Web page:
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PLUTO (Pipe-lines Under the Ocean)

Operation Pluto (Pipe-Lines Under The Ocean) was a World War II operation by British scientists, oil companies and armed forces to construct undersea oil pipelines under the English Channel between England and France.

The scheme was developed by Arthur Hartley, chief engineer with the Anglo-Iranian Oil Company. Allied forces on the European continent required a tremendous amount of fuel. Pipelines were considered necessary to relieve dependence on oil tankers, which could be slowed by bad weather, were susceptible to German submarines, and were also needed in the Pacific War. Geoffrey William Lloyd, the Minister for Petroleum, met Admiral Mountbatten, Chief of Combined Operations, whose area this was, in 1942 and then the Chairman of Anglo-Iranian. Hartley's idea of using adapted submarine telephone cable was adopted.

Two types of pipeline were developed: the flexible 'HAIS' (Hartley-Anglo-Iranian-Siemens) pipe with a 3 inch (75 mm) diameter lead core, weighing around 55 long tons per nautical mile (30 t/km), was essentially a development by Siemens Brothers (in conjunction with the National Physical Laboratory) of their existing undersea telegraph cables. The second type was a less flexible steel pipe of similar diameter, developed by engineers from the Iraq Petroleum Company and the Burmah Oil Company, known as 'HAMEL' from the contraction of the two chief engineers, HA Hammick and BJ Ellis. It was discovered in testing that the 'HAMEL' pipe was best used with final sections of 'HAIS' pipe each end. Because of the rigidity of the 'HAMEL' pipe, a special apparatus code-named The Conundrum was developed to lay the pipe.

The first prototypes were tested, across the River Medway, in May 1942 and in deep water across the Firth of Clyde, a month later, before going into production. Due to capacity limitations in the UK, some 'HAIS' pipeline, was manufactured in the United States.

In June 1942 the Post Office cable ship, Iris, laid lengths of both Siemens' and Henleys' cable in the Clyde. Both pipelines were completely successful and the Pipeline Under the Ocean, PLUTO, was formally brought into the plans for the invasion of Europe. The project was deemed 'strategically important, tactically adventurous, and, from the industrial point of view, strenuous'.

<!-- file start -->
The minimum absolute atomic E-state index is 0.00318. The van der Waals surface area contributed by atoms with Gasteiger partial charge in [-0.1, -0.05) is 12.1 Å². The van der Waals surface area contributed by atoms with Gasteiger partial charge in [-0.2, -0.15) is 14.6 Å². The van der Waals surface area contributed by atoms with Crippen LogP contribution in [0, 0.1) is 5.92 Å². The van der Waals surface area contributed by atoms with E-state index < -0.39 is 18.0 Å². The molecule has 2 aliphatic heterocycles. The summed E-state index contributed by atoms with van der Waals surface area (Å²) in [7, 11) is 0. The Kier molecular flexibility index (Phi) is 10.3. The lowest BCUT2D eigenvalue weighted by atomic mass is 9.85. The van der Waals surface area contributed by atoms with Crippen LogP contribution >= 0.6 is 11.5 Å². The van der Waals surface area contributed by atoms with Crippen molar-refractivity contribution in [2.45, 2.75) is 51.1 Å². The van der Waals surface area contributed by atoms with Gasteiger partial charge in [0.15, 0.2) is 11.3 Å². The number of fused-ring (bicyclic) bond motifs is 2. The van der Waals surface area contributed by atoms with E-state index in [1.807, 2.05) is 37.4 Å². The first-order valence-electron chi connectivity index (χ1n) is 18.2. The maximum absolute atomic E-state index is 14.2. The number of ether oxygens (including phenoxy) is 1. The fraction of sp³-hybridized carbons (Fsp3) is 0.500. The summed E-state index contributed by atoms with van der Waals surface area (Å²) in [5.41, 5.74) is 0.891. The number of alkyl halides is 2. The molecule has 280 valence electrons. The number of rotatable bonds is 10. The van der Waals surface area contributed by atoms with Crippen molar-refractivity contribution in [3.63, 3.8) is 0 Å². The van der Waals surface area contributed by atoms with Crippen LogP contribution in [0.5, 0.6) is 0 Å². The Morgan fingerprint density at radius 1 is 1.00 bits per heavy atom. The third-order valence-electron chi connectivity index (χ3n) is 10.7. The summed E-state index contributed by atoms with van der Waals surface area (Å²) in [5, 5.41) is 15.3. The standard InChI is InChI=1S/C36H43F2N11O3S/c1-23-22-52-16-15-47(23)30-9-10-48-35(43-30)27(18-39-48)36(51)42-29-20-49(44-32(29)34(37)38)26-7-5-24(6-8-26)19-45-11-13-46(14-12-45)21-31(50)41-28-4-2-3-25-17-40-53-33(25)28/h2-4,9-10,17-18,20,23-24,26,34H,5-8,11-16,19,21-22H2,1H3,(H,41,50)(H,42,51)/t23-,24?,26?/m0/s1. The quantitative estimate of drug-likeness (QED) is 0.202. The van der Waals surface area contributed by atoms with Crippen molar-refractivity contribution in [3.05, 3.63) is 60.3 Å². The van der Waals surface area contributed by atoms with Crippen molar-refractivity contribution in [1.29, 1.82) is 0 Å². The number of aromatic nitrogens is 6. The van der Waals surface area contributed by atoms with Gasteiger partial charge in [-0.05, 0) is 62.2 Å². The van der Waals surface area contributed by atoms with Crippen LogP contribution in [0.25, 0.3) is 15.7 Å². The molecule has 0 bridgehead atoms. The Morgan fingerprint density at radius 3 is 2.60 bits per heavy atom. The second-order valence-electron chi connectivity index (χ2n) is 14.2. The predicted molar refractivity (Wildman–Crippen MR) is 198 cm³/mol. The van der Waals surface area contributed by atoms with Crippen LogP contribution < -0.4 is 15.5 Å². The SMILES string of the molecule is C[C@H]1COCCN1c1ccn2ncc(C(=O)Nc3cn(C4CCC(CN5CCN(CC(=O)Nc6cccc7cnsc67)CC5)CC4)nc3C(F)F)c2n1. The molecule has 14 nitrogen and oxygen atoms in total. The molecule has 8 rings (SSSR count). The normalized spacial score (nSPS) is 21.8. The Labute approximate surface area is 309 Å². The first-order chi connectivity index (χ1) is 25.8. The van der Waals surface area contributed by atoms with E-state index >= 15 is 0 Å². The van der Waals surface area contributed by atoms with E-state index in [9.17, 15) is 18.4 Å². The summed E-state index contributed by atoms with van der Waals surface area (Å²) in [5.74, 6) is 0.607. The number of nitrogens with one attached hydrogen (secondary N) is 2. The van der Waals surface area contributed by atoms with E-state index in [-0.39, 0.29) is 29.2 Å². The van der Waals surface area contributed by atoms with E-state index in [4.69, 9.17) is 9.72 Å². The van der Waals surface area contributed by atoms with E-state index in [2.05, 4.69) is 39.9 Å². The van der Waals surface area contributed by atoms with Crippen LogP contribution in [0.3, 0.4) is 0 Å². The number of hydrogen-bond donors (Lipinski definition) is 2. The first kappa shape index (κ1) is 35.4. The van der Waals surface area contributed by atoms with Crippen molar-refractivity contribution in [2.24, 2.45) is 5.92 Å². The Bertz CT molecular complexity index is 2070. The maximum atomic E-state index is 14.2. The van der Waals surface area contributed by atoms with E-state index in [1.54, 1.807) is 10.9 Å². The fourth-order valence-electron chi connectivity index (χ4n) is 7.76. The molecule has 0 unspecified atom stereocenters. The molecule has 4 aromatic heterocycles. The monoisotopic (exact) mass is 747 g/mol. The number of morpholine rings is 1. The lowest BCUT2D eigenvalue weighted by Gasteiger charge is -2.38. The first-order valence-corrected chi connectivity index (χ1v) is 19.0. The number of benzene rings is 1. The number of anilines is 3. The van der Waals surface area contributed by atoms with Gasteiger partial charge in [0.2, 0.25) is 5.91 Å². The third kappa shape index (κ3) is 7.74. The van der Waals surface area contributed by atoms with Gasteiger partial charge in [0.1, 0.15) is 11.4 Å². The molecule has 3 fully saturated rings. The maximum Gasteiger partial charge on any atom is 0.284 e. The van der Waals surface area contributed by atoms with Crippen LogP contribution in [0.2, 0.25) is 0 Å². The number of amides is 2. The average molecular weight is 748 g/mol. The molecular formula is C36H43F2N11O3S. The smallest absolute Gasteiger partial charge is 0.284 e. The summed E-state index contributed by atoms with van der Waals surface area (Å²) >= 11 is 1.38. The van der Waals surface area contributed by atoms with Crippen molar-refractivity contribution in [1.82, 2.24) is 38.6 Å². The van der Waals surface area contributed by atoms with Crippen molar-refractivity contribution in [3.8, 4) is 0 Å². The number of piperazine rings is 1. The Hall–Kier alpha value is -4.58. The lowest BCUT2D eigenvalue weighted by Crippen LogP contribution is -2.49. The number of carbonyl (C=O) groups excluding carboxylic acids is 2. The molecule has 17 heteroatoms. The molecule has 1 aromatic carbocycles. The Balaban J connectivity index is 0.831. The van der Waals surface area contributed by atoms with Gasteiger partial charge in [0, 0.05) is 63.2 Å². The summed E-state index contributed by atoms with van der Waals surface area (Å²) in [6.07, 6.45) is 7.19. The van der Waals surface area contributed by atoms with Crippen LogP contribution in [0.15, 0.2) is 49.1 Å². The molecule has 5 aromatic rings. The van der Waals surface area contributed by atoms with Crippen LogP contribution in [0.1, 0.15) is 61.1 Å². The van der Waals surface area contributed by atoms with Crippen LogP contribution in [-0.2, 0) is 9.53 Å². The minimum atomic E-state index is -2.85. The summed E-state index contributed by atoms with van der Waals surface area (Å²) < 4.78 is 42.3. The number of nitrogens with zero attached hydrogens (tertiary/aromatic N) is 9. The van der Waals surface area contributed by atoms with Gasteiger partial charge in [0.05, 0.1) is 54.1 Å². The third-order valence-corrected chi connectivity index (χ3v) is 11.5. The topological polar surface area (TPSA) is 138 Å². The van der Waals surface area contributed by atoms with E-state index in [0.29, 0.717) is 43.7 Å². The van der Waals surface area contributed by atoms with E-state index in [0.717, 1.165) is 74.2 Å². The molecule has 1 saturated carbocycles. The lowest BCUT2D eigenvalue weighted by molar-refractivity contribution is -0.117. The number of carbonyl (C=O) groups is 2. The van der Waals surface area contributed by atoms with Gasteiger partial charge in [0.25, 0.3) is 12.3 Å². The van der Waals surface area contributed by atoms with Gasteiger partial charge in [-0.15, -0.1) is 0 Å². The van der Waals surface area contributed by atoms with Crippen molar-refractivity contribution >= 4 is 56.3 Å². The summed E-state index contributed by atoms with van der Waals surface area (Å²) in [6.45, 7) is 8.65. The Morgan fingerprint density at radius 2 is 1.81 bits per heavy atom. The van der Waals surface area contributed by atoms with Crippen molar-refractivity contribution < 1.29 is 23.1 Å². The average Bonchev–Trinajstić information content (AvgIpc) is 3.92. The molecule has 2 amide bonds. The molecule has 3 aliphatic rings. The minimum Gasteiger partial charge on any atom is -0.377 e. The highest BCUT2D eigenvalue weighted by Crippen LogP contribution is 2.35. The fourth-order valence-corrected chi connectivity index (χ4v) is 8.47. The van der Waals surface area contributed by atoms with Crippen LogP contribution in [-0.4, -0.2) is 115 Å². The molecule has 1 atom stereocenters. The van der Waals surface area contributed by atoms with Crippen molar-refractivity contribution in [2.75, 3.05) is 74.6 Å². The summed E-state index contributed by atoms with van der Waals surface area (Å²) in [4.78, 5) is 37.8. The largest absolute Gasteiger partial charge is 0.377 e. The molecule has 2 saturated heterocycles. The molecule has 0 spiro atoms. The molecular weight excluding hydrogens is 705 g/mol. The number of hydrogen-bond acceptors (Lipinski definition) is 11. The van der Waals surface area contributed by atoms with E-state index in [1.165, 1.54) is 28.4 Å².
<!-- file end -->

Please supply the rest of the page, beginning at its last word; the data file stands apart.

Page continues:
The Clyde trials showed that it was necessary to maintain an internal pressure of about 7 bar (100 pounds/in') in the pipeline at all times, even during manufacture. In addition, existing cable ships were not large enough, nor were their loading and laying gear sufficiently powerful and robust. Consequently, a number of merchant ships were converted to pipe-laying by stripping the interiors and building in large cylindrical steel tanks, fitting special hauling gear and suitable sheaves and guides. It was to the specialised Johnson and Phillips company, that the Petroleum Warfare Department turned for special gear to handle and lay the pipe. As the pipe could not be bent to a smaller radius than five feet; a new haul-off drum of ten-foot diameter and fleeting ring, together with roller type bow and stern gear, were produced, and the final equipment fitted to HMS Holdfast.

Full-scale production of the two-inch pipe was started on the 14th August 1942, using steel from the Corby steel works, and six weeks later, on the 30th October a thirty-mile length was loaded on board HMS Holdfast under the command of Commander Treby-Heale OBE, RNR, which was to be used as a full-scale rehearsal of Operation PLUTO. This trial took place between 26 December and 30 December, the thirty-mile length being laid across the Bristol Channel, in very bad and rough weather, and the shore ends being connected up at Swansea and Ilfracombe. Those on board to monitor the test were Mr Hartley (Anglo-Iranian Oil), Mr Tombs (Anglo-Iranian Oil), Mr Colby (Iraq Petroleum), Mr Betson (Post Office), Commander Hardy (Admiralty) and Mr Whitehead OBE (Johnson and Phillips), who had designed the pipe handling equipment.